Monica Szakacs, News Writer-
Chancellor David Carter surprised the CSUS board when he recently announced he will be retiring March 1, which is six months sooner than planned, according to Susan Cusato, professor and president of the faculty senate at Southern.
Karl Krapek, who headed the board of trustees, announced his resignation a week earlier than Carter, and Cusato said Richard Balducci, vice chairman of the CSUS board, is now the interim chairman. She said Balducci made a comment in the CTmirror that “the selection of a new Chancellor is on hold until the governor decides when and how to move forward.”
“So, now we are all kind of waiting for the public hearing on March 3 to find out about the reorganization, the committees and what will happen,” said Cusato. “As of now, I guess everything is at a standstill.”
Michael Shea, professor and president of the AAUP committee at Southern, said the chancellor is a person who oversees the four universities and who acts as a go-between from the legislature to the universities.
“Because we are a state school, a lot of our funding has been dropping from this legislature. We still get a lot of funding, even though we don’t get as much as we use to,” said Shea. “The chancellor can be a person who is very affective in interacting with the legislature to be able to raise the profile of the Connecticut state universities and to help garner appropriations for us.”
Carter, who has been chancellor for the last five years and Krapek, who has been on the board for the last 16 years, both advocated for the four universities at the state capitol, and Cusato said she thinks it will affect CSUS, since a budget cycle is in process, and the state is in a fiscal crisis.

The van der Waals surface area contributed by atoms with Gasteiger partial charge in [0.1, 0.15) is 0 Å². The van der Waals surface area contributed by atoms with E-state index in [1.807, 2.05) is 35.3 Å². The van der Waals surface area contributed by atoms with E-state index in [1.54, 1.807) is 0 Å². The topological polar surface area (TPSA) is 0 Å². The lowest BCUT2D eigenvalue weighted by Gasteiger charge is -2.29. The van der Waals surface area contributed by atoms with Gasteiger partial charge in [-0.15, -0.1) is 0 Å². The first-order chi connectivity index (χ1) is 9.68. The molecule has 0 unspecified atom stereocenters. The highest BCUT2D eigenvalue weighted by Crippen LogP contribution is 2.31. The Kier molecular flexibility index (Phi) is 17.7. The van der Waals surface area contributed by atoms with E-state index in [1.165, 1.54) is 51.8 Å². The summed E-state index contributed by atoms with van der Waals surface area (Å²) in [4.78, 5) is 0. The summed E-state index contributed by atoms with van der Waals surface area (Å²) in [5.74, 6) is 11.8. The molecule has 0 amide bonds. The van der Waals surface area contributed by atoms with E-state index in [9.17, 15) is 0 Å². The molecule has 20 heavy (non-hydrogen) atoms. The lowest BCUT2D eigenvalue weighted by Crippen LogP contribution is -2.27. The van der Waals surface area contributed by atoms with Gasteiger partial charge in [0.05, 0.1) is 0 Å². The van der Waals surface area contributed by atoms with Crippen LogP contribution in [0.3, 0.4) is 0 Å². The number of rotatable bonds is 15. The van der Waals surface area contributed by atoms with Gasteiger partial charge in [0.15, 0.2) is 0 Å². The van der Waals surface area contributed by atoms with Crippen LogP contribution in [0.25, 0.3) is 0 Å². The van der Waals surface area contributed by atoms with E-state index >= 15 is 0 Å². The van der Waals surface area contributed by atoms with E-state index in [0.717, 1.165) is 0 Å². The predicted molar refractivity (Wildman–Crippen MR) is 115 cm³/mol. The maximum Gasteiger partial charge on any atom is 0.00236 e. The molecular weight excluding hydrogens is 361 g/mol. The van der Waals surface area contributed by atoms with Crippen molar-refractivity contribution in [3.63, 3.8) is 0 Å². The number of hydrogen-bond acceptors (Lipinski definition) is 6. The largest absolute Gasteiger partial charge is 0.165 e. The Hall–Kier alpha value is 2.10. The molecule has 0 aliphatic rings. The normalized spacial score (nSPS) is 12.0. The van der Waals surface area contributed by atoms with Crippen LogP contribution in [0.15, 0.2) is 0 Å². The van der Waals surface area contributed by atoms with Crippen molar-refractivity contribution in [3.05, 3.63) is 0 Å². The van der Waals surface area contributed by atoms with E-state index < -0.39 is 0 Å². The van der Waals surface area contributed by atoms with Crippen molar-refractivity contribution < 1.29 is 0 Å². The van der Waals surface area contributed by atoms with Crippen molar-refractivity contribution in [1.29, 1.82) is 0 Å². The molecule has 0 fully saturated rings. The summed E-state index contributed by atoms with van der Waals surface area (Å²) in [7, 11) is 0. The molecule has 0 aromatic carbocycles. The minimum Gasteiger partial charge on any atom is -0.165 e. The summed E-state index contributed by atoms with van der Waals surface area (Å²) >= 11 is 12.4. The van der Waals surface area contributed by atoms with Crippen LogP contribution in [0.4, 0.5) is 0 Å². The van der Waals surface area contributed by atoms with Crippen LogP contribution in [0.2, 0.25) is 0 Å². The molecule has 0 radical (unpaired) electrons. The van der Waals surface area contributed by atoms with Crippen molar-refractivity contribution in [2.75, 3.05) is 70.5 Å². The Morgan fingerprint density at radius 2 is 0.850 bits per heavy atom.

“The legislature and the governor are looking to make significant changes in the structure of state institutions, and it would be nice to have somebody at the helm who can provide directions,” said Cusato. “Right now with the chairman of the board and the chancellor gone, we don’t have that.”
She said she is sure that someone from the systems office will step in, but she said it will be interesting to see what is actually going to happen. There is obviously a plan, said Cusato, it is just a matter of time to wait and see.
When the search for a chancellor begins, there are certain qualifications, according to Shea. He said an applicant is usually somebody who is a top academic, a person with a Ph.D. or a doctorate in an academic field, and who has done research in their field, a person who probably has been a professor, or even moved up to administrations as a dean or president at a university.
“A chancellor is kind of like a super president,” said Shea, “so it’s the same qualifications you would want in a president— you want someone who understands how a university works.”
The search for the permanent president is also on hold until the search for a new chancellor is complete. Currently, Southern’s interim president is Stanley Battle. Benjamin McNamee, Southern student and current search committee member, said Battle is doing a good job as president.
“He seems to have the interests of the students in mind first,” said McNamee, “as is seen in his Student’s President’s council.”
McNamee said the presidential search is taking longer than expected because it was set that a chancellor must be chosen first, but McNamee said because of this, he thinks the applicant pool for president will grow and be stronger.